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A&M quarterback ready for quiet time after rocky season

11/20/2007

By CHRIS DUNCAN  / Associated Press

Texas A&M quarterback Stephen McGee can hardly wait for this weekend, when he and Texas receiver Jordan Shipley will go prowling through the woods, hunting for deer and chatting about life.

The close friends and former high school teammates from Burnet will play each other first, when the 13th-ranked Longhorns (9-2, 5-2 Big 12) meet the Aggies (6-5, 3-4) at Kyle Field on Friday.

Then, they'll retreat to the peace and solitude of the Hill Country, far from the pressures of playing for two top college programs in a state where their annual game means everything.

"We've got a lot of aggression built up," McGee said with a smile.

For McGee, the trip will also be a welcome escape from a season's worth of struggles on the field and nagging questions about the future of coach Dennis Franchione off the field.

Through it all, McGee became the voice of the Aggies, patiently answering inquiries from the media and his teammates about what was going on. For a while, the junior couldn't go to class or the grocery store without someone trying to pry out some bit of inside information about the team or the coach.

McGee shrugs, understanding that it's all part of playing quarterback for a program that's constantly scrutinized by a proud, passionate fan base.

"It's something you learn to take whenever you get the responsibility of the position I'm in," McGee said. "Certainly, at times, it seems very difficult and challenging."

Before news broke that Franchione was sending out secretive e-mails to paying boosters, McGee was the one taking most of the flak on message boards and radio call-in shows.

Early in the season the usually calm McGee lashed out at reporters after a victory for asking why A&M wasn't passing more effectively. After a 34-17 loss at Miami, McGee found a nasty note from a fan on his car windshield. The criticism stung and made McGee question whether being A&M's quarterback was really worth all the grief.

"I just go out there and I can barely walk (after games) and I give everything I have for this school and sometimes, it's like, they just want to beat you up more about it," he said. "That's certainly the thing that hurts most. But I understand it's just a part of what I do."

McGee's loyalty to his team never wavered.

Shortly after Franchione's personal assistant got caught e-mailing information to boosters who paid $1,200 to get it, McGee and the other leaders of the team organized a show of support for their coach.

Franchione's weekly media gathering was moved to an auditorium, and the team filled the room and applauded when he walked in. They talked about standing behind Franchione afterward, McGee the most impassioned of all.

"Coach is a part of us and we're all parts of each other," McGee said. "We'd do that for any individual on this team. It's my job as a leader to lead the other guys and to encourage them, and most importantly, to stand up for what is right, even when it seems difficult at the time."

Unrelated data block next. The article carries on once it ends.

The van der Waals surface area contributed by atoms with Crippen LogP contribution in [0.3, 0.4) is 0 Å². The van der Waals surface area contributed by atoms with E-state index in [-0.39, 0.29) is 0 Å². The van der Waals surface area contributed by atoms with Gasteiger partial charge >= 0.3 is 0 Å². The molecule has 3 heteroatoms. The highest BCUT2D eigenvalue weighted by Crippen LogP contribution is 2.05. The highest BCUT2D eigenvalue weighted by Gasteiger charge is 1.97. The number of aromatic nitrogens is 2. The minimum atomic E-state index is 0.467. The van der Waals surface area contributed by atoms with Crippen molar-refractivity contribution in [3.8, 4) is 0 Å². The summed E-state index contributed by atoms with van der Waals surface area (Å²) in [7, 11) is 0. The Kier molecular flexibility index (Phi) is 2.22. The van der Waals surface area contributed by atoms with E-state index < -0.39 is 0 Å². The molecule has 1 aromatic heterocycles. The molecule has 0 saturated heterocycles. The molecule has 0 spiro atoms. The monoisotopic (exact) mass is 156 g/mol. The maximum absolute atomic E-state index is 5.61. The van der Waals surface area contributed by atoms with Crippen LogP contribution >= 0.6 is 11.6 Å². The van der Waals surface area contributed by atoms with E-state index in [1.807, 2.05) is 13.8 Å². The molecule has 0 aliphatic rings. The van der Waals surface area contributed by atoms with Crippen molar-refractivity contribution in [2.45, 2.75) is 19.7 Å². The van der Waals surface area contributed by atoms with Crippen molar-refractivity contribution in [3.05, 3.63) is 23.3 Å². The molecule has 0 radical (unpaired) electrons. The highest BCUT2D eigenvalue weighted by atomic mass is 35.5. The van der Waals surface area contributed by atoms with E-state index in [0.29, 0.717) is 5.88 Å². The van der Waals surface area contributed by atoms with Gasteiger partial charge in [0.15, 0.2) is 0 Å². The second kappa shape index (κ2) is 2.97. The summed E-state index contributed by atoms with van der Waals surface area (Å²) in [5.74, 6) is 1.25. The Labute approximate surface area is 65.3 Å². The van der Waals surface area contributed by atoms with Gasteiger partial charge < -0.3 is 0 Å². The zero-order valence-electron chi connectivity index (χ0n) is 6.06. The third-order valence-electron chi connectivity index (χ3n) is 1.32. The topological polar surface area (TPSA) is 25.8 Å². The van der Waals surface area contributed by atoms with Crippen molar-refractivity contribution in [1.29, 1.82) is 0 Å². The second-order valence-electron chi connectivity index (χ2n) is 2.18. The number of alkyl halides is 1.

On the field, McGee's character was never more evident than in last year's 12-7 win over Texas in Austin. McGee rushed 18 times for 95 yards and was pounded by the UT defense all day, only to spring up for more. He clinched the victory on a bruising 8-yard run with 2:32 remaining.

"He's definitely a tough player," said Shipley, also a junior. "He's always been a tough guy as long as I've known him. He's just going to fight because that's the way he is."

But McGee emerged as A&M's leader a year earlier, against Vince Young and Texas at Kyle Field. Making his first start in place of injured senior Reggie McNeal, McGee ran for 108 yards and two touchdowns as the second-ranked Longhorns struggled to a 40-29 victory.

"He just about put the team on his back and just about got an upset of the eventual national champion," Franchione said. "That probably in my feeling of things, was the bigger game."

Last year's win over Texas put the Aggies at 9-3, their best record since 1998, when they last won the Big 12. Not much has gone A&M's way a year later.

McGee, who passed for more than 8,200 yards in high school, leads the Aggies in rushing but ranks second-to-last in the Big 12 in passing yards. A&M has lost four of its last five games, and questions have swirled about Franchione for weeks.

McGee knows the tumultuous season has changed him — he hopes for the better.

"The ultimate measure of a man, I've always felt, is not where you stand in a time of comfort and convenience, but where you are at those times of controversy and challenge in your life," McGee said. "I hope that I can grow in those times and reveal strong and good character."

Franchione certainly sees it.

"I think he has grown and matured and understood that, if you are a quarterback at a BCS-level school, there are things that go with that," Franchione said. "They are not always enjoyable. It's one of my blessings has been to see him grow through this. And he has grown as a person."